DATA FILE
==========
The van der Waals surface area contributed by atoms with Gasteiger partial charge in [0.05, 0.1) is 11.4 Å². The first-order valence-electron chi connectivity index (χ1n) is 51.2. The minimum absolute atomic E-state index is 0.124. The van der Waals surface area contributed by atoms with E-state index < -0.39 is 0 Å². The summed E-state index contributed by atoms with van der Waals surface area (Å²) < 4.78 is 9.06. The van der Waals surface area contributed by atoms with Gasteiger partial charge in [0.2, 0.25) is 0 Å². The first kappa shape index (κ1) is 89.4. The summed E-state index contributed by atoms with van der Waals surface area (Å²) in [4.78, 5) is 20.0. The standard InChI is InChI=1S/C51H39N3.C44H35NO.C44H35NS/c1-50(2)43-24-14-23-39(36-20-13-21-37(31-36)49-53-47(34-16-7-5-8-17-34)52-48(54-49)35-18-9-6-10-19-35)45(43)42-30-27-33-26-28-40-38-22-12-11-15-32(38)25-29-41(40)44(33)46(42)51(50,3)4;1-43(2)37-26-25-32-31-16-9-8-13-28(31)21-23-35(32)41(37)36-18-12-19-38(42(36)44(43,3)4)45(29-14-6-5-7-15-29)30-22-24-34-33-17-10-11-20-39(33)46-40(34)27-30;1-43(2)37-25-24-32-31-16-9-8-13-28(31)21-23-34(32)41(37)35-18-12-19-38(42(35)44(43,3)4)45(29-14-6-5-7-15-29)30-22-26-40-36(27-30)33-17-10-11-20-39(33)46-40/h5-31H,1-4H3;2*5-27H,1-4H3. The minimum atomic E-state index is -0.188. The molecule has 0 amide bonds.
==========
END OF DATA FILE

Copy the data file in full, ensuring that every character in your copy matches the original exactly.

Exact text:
The van der Waals surface area contributed by atoms with Gasteiger partial charge in [0.05, 0.1) is 11.4 Å². The first-order valence-electron chi connectivity index (χ1n) is 51.2. The minimum absolute atomic E-state index is 0.124. The van der Waals surface area contributed by atoms with E-state index < -0.39 is 0 Å². The summed E-state index contributed by atoms with van der Waals surface area (Å²) < 4.78 is 9.06. The van der Waals surface area contributed by atoms with Gasteiger partial charge in [0.2, 0.25) is 0 Å². The first kappa shape index (κ1) is 89.4. The summed E-state index contributed by atoms with van der Waals surface area (Å²) in [4.78, 5) is 20.0. The standard InChI is InChI=1S/C51H39N3.C44H35NO.C44H35NS/c1-50(2)43-24-14-23-39(36-20-13-21-37(31-36)49-53-47(34-16-7-5-8-17-34)52-48(54-49)35-18-9-6-10-19-35)45(43)42-30-27-33-26-28-40-38-22-12-11-15-32(38)25-29-41(40)44(33)46(42)51(50,3)4;1-43(2)37-26-25-32-31-16-9-8-13-28(31)21-23-35(32)41(37)36-18-12-19-38(42(36)44(43,3)4)45(29-14-6-5-7-15-29)30-22-24-34-33-17-10-11-20-39(33)46-40(34)27-30;1-43(2)37-25-24-32-31-16-9-8-13-28(31)21-23-34(32)41(37)35-18-12-19-38(42(35)44(43,3)4)45(29-14-6-5-7-15-29)30-22-26-40-36(27-30)33-17-10-11-20-39(33)46-40/h5-31H,1-4H3;2*5-27H,1-4H3. The minimum atomic E-state index is -0.188. The molecule has 0 amide bonds.